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Creative prayer without co-dependency

Lynne Baab • Friday May 10 2019

Creative prayer without co-dependency

I am the oldest child and the only daughter in my family of origin. My parents were highly competent and organized individuals, and my mother at 94 still is. They expected a lot of me, and I wanted to do what they asked. I was a responsible child who grew into a responsible adult.

That characteristic of being responsible has many good sides to it, as well as a few negative aspects. At times, my spiritual life and my prayer patterns are influenced by a tendency to try to take control of things that I am simply not responsible for.

Here’s what it looks like: I’m praying for something I feel strongly about, perhaps care for the environment, and I’m focusing my prayers on people who make policy decisions about the safety of chemicals and food. As I pray, I wonder if I’m doing enough to care for the environment in my own life, and the prayer time turns into me feeling bad about myself.

Or perhaps I’m praying for a friend with a serious problem. I’ve tried my best to show care for that person, and ultimately the problem is not something I have any control over, but surely there’s something more I could do to help. The prayer degenerates into brainstorming about what I need to do next.

I call this “codependence in prayer.” Codependency usually refers to human relationships where the codependent person enables another person’s addiction or destructive behaviors. I don’t mean it like that in reference to prayer. I’m thinking of a couple of statements about codependency:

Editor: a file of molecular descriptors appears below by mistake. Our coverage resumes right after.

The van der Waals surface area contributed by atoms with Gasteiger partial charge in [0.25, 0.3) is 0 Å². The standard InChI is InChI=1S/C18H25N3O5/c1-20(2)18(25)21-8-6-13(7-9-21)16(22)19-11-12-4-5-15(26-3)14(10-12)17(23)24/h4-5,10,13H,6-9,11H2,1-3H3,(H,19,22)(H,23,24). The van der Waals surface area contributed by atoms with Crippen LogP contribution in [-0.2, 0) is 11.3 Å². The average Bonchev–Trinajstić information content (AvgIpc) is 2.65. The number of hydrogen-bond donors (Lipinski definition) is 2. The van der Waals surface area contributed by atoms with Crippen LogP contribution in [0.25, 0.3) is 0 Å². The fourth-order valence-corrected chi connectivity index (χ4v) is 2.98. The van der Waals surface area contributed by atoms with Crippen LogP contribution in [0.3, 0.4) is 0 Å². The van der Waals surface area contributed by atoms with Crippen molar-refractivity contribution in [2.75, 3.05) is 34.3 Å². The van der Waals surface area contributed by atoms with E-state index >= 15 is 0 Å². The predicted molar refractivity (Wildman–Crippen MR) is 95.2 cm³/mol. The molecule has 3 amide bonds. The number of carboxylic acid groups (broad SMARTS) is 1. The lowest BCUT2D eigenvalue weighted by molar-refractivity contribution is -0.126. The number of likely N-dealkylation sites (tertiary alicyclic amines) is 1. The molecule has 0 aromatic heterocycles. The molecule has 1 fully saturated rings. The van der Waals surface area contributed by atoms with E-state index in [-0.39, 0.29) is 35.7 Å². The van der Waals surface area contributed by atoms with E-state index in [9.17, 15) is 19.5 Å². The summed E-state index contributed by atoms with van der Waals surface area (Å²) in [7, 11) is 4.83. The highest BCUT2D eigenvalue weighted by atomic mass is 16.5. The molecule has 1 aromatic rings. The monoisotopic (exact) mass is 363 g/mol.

• Someone who is codependent often builds their identity around helping others.
  • Among the core characteristics of codependency is an excessive reliance on other people for approval and a sense of identity.

Too often I feel the need to be a part of the answer to a prayer, rather than leaving the issue in God’s hands.

Surely all of us, even hyper-responsible people, are called by God in some instances to do more than we’re doing. But many times for me, I need to pray about things and leave them in God’s hands.

Some of the imaginative prayer I’ve described in a previous post is very helpful. As I pray, I can use my imagination and picture myself handing problems to Jesus or laying problems at the feet of Jesus. I can write my concerns on the pages of a journal and imagine God receiving that page from me.

I can also use my body. I can engage in breath prayer, and imagine that I am breathing out my problems into God’s presence. I can pray with hands raised to heaven as if I am entrusting the issue into God’s hands. I can put my hands on my knees face upwards and imagine lifting the situation into God’s hands. I can kneel or even lay flat on the floor in a posture of submission, indicating that God is lord of the universe and lord of this particular problem.

In the world of addiction and the codependency related to enabling addiction, many people use the language of “detachment with love.” The person with an addict in the family needs to keep loving that person, but detach in appropriate ways from that person’s life and decisions.

I’ve been pondering detachment with love in many areas of my life, including prayer. When I release something into God’s hands, and attempt to leave it there, I detach from the problem because it now belongs to God. Of course, it always did belong to God, so as I pray I am reflecting a reality that already existed.

I invite you to ponder what detachment with love looks like for you as you pray. I invite you to think about the ways you pray that enable you to leave things in God’s hands rather than snatching them back.

(Next week: creative prayer in seasons. Illustration by Dave Baab. If you’d like to receive an email when I post on this blog, sign up under “subscribe” below or in the right hand column of the webpage.)

You may not know that I’ve written three novels for kindle that are loosely connected in a series. Come travel with me:



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